the Pliocene sedimentary cycle. Indeed, the clays of the Raf-Raf formation, which here are Tabianian

(Lower Pliocene) in age due to the presence of very scarce Globorotalia margaritae, which contrast

sharply in their lithology as well in their planktonic foraminifera1 content with the azoic gypsum

layers of the Oued be1 Khedim formation. They testify to the restoration of normal marine

environmental conditions, perhaps for a shallow water connxtion to the deep sea.



THEOSTRACOD

ASSEMBLAGES

AND THEIR

SIGNIFICANCE

Text-figure 3 shows the stratigraphical and quantitative distribution of 5 1 selected ostracod

species.

On the basis of our data on the vertical evolution of the ostracod assemblages, we have been

able to reach the following preliminary conclusions:

1) The number of species and specimens was generally very high during the Lower Messinian,

with three abundance maxima corresponding to the following levels: A) just above the Tortonian-Lower Messinian boundary (& sample 2700 feet); B) at about the median part of the

Lower Messinian (isample 2390 feet); and C ) just before the Lower-Upper Messinian

boundary (& 2040 feet).

The Tortonian-Messinian boundary did not show any apparent important biostratigraphical

event for the species taken into consideration. In fact, the assemblages found in the Tortonian

detrital sediments are all considered as contaminations from the above Messinian.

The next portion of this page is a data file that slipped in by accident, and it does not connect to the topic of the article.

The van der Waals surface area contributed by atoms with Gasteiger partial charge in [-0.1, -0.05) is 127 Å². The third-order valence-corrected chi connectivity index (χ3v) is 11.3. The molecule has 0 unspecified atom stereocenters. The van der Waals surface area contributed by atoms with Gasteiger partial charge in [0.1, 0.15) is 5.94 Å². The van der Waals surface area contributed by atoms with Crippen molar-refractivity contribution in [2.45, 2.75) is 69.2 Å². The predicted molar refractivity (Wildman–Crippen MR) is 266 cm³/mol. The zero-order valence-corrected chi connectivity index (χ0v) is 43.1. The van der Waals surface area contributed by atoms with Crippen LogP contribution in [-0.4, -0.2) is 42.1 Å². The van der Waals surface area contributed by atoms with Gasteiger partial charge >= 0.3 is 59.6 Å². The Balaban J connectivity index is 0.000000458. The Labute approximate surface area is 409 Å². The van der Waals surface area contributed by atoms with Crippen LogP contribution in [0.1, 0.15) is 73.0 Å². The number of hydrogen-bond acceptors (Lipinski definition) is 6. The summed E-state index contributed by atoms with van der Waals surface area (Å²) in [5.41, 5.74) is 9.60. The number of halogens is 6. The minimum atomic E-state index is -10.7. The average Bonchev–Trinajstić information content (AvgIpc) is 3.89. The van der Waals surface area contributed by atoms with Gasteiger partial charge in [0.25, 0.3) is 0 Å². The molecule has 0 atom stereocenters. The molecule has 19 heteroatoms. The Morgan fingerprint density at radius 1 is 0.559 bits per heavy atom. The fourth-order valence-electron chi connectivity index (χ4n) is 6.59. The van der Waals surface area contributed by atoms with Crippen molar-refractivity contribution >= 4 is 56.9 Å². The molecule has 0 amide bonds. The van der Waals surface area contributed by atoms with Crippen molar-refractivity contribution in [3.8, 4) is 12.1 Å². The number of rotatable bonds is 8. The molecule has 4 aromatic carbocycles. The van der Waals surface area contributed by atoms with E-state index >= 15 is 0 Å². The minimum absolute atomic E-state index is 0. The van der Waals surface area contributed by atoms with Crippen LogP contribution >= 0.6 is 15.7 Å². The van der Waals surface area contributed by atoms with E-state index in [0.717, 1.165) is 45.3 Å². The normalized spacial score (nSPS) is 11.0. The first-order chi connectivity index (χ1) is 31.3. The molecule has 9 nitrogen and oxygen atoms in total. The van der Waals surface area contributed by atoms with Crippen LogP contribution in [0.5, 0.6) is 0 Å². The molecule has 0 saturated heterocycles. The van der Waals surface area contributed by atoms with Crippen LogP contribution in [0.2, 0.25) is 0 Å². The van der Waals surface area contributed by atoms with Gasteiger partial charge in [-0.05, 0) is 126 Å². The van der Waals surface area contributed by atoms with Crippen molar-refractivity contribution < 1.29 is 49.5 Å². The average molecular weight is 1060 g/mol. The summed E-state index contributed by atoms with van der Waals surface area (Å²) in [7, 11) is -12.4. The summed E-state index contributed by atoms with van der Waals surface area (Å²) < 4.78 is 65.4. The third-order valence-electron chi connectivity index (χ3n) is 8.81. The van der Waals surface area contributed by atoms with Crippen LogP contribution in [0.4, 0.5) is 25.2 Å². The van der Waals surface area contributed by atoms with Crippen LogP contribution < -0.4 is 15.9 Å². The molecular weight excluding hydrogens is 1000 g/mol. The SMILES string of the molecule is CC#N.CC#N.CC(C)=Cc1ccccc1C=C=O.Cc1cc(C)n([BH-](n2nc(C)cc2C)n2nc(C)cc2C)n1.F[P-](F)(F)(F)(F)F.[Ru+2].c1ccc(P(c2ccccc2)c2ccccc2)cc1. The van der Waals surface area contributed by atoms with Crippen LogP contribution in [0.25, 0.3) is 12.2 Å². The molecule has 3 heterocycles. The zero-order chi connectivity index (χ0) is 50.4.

2) During the Lower Messinian, mainly corresponding to peak B, we noted the last occurrence

of the following 12 species which seemed to characterise the sediments of the older part of the

Lower Messinian : Aurila n. sp. 3, Cimbaurila n. sp. 1, Cimbaurila n. sp. 2, Cytherella n. sp. 1,

Cytherelloidea petrosa Doruk, Cytherelloidea n. sp. 1, Graptocythere n. sp. 1, Occlusacythereis

n. sp. 1, Ruggieria n. sp. 1, Hemicytherid n. sp. 1, Hemicytherid n. sp. 2 and Hemicytherid n.

sp. 4.

3) The part of the Lower Messinian between samples at 2380 feet and 2080 fiizt (a thickness of

about 100 m) showed an abrupt decrease in the abundance of specimens, whereas the number

of species (in spite of the disapperarance of the previously cited 12 species) remains constant.

This interval was followed in the upper part of the Lower Messinian by a new abundance

maximum for the following selected species found in the levels 1970 feet to 2070 feet : Aurila

n. sp. 4, Aurila n. sp. 8, Trachyleberid n. sp. 3, Cytheridea n. sp. 1, and Pterygocythere sp.

We also noted that some species such as Aurila n. sp. 6, Aurila n. sp. 7 , and Actinocythereis

n. sp. 1 reached their maximum abundance at the end of the Lower Messinian, being represented

by only a few specimens in the older sediments.



1096



TEXT-FIG.

3-Stratigraphical distribution and abundance of some ostracod species in the Well Ashtart-1 sequence.



1097



- -



1098 G. BONADUCE

et a].



4) The end of the Lower Messinian and the subsequent Upper Messinian, samples 1960 feet

to 1530 feet characterised by gypsiferous clays, showed the abrupt extinction of most of the

marine species and the survival of euryhaline species such as Cytheridea? acuminata Bosquet,

Cytheridea n. sp. 2, and an increase in the brackish species Cyprideis gr. torosa (Jones).

5 ) The Upper Messinian, the top part of which is completely azoic, corresponds to the well